Monday, 27 August 2007

Owl box project a success!

I don’t know if anyone remembers about our village owl box project. I wrote about it when we were young and innocent and blogged courtesy of CL.

As part of our local biodiversity project 28 shiny new designer owl boxes were erected within our local parish. For six exhausting days back in February, these huge and unwieldy tawny and barn owl boxes were lugged through fields and over stiles by the intrepid owl box team. I volunteered the keen mountain biker as official photographer, but he was quickly promoted to the wheel barrow and ladder party. Mainly because we owned the wheel barrow and ladder.

The initial opinion was that no owl would even consider their new homes for at least a year. I secretly feared the only occupants were likely to be grey squirrels and magpies, but I’ve been proved wrong.

The owl inspector, yes there really is one, has confirmed a large number of the barn owl boxes are in use. Three separate adults and thirteen young were weighed and tagged, and at the time of inspection, five more eggs were still to hatch. Another box showed signs of habitation by a buzzard. The tawny owl boxes haven’t been checked yet but results should be equally promising.

Owl numbers have plummeted throughout Britain in the past few years, so the results of our little project are enormously exciting and very satisfying.

Now we have to decide upon our next project. Thinking back to those damp and freezing treks across muddy fields, way back at the start of the year, I’m keen on a dormouse village. The boxes are much smaller and easier to carry for a start. Hopefully we will be able to find a sympathetic landowner with just the right sort of coppiced woodland.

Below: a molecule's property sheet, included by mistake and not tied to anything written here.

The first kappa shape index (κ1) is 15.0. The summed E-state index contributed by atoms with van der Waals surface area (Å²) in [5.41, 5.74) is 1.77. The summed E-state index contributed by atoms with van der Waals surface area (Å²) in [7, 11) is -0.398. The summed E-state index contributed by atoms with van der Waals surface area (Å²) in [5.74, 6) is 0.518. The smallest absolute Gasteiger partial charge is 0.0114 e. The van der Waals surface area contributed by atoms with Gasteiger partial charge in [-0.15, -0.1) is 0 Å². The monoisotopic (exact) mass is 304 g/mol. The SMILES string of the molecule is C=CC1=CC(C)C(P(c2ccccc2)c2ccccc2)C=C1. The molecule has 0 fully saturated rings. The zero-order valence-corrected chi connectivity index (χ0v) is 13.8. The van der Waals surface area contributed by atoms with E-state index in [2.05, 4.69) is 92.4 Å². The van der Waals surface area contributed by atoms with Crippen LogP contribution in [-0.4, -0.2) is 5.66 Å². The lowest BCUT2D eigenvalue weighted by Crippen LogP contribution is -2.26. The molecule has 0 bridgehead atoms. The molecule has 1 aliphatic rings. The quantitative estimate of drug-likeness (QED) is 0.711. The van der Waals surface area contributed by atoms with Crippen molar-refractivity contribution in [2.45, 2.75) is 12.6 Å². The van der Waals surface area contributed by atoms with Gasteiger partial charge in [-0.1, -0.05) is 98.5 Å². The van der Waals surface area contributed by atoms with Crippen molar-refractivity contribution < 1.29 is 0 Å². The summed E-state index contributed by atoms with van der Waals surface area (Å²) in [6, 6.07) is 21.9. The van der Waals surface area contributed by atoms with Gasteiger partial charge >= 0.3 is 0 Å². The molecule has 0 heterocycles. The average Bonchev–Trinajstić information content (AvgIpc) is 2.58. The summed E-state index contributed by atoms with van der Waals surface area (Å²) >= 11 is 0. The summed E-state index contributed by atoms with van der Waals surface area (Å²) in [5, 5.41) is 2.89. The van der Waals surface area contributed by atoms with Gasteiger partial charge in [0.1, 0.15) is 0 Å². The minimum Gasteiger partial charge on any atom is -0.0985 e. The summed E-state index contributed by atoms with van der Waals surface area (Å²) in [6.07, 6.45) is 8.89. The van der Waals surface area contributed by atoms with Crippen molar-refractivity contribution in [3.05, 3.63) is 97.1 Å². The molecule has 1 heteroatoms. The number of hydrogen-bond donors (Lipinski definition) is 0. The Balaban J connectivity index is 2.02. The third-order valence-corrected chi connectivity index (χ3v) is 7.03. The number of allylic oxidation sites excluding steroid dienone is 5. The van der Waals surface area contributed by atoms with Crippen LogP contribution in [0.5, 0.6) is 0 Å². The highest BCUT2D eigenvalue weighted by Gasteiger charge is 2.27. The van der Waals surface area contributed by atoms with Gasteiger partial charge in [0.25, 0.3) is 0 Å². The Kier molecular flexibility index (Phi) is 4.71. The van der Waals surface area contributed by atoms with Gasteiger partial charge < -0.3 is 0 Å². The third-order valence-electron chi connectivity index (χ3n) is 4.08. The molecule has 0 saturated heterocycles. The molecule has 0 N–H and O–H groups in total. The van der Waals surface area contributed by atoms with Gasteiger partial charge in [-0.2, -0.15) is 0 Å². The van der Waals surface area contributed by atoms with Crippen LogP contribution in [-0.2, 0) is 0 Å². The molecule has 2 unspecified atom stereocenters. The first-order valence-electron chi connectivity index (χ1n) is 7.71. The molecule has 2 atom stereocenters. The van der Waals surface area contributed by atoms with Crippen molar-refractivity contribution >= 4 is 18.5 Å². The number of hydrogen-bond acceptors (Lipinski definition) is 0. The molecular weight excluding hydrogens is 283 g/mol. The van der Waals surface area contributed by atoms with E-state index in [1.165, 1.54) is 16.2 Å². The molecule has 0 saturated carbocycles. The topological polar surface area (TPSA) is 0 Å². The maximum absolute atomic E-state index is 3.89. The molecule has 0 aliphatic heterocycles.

If anyone else has been involved in similar projects or if you have any ideas for small scale, inexpensive projects that may help our local flora or fauna I’d love to hear from you.

(Sorry about the rubbish quality of the picture but I had to copy it from our news sheet. It is a picture of one of the owls being tagged.)

Monday, 20 August 2007

Lessons for the holiday letter

( This is not useful advice on how to write a postcard.)

Having just arrived back from an eventful ten days in Scotland I’ve jotted down some points to remember for those in the holiday lettings business:

When a guest requests instructions on how to find your remote and romantic hideaway cottage, don’t direct her via a narrow road where the bridge has been closed for repairs for the past 8 weeks. The resulting 14 mile detour at the end of a long drive doesn’t make for a contented visitor.